The most common type of metal roof is the standing seam roof—so named because the aluminum or steel roofing panels meet in raised seams that interlock to keep moisture out. Metal roofs of all kinds are increasingly popular in regions with heavy snowfall or where there is danger of wildfires, as this durable roofing material is fireproof.

    Metal is also a long-lasting type of roof, and it's recyclable when it finally does wear out. But installation requires special skills, and not every roofing company is prepared to install a standing seam metal roof.

    Metal roofs commonly last 30 to 50 years, but some have been known to last 75 years.

  • 06 of 12

    Metal Shingles/Shakes

    c12 / Getty Images
    • Average cost of metal shingles: $8 to $16 or so per square foot

    For homeowners who do not like the look of standing seam metal roofs but want the advantages of metal, there are steel or aluminum shingles or shakes available.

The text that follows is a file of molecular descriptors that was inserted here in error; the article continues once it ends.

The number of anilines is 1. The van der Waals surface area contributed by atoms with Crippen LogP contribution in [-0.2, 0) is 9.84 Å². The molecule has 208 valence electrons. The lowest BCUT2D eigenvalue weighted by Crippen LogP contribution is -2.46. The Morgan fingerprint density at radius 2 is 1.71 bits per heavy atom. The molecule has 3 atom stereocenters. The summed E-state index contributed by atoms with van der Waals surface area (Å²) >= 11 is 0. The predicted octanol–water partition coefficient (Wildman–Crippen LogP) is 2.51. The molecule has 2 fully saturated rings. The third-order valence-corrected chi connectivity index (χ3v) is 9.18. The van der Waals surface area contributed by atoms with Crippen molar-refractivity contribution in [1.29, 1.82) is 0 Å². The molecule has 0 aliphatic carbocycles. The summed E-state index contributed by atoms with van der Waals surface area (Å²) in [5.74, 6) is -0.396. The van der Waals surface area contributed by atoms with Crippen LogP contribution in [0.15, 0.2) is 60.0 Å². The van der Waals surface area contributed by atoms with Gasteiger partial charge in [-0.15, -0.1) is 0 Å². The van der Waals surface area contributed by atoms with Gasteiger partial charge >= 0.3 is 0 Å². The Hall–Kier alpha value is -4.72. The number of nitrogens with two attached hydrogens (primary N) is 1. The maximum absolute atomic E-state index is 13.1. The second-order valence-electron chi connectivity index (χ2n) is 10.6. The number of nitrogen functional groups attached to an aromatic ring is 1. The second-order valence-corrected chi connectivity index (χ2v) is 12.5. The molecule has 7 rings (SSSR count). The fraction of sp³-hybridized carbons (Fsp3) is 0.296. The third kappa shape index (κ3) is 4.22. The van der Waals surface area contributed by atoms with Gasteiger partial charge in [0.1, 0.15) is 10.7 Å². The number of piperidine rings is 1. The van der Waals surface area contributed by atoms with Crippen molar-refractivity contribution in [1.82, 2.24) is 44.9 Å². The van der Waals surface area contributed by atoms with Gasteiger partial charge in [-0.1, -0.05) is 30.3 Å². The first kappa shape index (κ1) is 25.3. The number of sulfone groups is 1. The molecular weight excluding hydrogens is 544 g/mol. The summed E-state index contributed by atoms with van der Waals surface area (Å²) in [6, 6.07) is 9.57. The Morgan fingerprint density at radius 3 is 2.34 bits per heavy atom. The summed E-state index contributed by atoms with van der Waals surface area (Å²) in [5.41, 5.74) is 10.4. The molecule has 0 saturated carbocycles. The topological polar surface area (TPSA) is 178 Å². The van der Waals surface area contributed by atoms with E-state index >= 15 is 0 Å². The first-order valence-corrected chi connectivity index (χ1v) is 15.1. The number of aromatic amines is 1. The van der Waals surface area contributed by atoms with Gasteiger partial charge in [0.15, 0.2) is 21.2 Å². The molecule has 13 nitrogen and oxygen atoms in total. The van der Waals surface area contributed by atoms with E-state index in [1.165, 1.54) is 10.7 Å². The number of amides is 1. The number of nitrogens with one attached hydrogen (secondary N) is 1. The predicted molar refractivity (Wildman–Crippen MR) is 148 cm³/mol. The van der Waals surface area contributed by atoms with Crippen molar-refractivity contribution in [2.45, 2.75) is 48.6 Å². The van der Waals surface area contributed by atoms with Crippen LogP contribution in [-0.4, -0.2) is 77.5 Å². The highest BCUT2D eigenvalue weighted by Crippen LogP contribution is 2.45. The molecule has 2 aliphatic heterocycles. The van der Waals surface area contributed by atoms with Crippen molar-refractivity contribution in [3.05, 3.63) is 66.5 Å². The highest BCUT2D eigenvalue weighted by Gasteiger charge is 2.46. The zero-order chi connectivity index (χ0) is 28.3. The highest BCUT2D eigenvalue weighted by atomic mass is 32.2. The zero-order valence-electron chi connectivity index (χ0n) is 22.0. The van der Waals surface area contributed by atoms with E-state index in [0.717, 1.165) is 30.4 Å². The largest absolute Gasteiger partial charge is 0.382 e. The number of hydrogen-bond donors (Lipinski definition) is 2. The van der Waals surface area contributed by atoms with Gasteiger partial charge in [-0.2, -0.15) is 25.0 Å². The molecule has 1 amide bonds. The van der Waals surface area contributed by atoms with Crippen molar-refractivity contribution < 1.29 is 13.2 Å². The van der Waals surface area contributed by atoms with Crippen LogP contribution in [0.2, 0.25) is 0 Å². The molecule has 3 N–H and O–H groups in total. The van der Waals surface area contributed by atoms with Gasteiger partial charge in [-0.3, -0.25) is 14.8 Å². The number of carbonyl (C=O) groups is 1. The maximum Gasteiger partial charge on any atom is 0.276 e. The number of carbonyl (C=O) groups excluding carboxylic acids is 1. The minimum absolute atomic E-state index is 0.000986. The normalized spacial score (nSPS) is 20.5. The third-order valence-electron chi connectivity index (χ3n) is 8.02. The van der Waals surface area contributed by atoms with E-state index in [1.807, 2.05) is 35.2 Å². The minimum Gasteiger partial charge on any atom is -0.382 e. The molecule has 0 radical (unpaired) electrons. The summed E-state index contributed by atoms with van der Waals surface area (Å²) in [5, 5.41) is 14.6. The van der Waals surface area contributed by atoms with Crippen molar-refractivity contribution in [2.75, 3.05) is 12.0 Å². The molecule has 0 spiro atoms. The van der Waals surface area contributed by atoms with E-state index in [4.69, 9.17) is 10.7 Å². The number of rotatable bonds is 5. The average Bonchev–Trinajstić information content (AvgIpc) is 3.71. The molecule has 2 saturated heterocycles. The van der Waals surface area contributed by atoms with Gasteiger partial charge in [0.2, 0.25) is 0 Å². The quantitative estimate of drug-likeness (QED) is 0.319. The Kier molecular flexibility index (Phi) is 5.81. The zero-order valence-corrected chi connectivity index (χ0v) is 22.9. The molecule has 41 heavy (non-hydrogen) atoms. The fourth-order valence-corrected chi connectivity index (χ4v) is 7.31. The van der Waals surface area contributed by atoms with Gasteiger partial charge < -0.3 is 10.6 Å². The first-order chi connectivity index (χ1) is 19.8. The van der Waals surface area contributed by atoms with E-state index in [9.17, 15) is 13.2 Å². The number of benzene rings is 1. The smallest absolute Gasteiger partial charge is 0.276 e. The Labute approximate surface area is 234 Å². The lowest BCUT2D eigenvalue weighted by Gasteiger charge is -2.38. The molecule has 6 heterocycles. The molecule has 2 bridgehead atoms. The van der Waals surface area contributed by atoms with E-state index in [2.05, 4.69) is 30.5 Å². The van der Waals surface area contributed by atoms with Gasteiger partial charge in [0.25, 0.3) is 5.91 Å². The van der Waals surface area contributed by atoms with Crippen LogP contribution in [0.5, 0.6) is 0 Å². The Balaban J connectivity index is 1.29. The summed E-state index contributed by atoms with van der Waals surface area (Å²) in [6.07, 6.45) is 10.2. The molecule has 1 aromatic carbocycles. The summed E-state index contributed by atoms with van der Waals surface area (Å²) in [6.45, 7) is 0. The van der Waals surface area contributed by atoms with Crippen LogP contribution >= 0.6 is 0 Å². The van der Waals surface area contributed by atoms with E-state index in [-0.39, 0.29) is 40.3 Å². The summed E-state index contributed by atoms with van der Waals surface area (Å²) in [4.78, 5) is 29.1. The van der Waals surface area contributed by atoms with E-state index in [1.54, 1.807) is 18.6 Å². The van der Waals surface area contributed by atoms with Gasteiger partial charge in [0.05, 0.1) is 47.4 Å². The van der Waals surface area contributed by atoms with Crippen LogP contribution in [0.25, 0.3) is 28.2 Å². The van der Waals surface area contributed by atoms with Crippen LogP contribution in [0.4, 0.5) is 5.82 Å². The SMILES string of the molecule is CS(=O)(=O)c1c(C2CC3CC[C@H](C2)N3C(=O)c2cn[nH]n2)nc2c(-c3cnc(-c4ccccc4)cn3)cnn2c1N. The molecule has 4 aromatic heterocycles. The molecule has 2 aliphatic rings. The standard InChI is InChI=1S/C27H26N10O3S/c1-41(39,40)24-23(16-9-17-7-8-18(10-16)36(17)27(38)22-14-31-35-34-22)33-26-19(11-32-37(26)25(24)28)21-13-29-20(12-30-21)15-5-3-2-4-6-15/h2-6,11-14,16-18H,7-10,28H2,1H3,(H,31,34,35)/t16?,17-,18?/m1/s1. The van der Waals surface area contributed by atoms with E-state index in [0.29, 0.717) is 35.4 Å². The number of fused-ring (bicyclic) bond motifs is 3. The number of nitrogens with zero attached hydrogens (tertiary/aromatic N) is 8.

Made from stamped metal and finished with either a high-quality baked-on coating or mineral granules, metal shingles can be fabricated to look very much like traditional asphalt shingles, wooden shakes, or even slate or clay tiles. They are an excellent choice where appearance is a critical concern but you still want a durable and long-lasting roofing material.

    Metal shingles and shakes can last 30 to 50 years.

  • 07 of 12

    Wood Shingles/Shakes

    Cedar Dormer
    steverts / Getty Images
    • Average cost of wood shingles/shakes: $4.50 to $9 per square foot (shingles); $6.50 to $14 per square foot (shakes)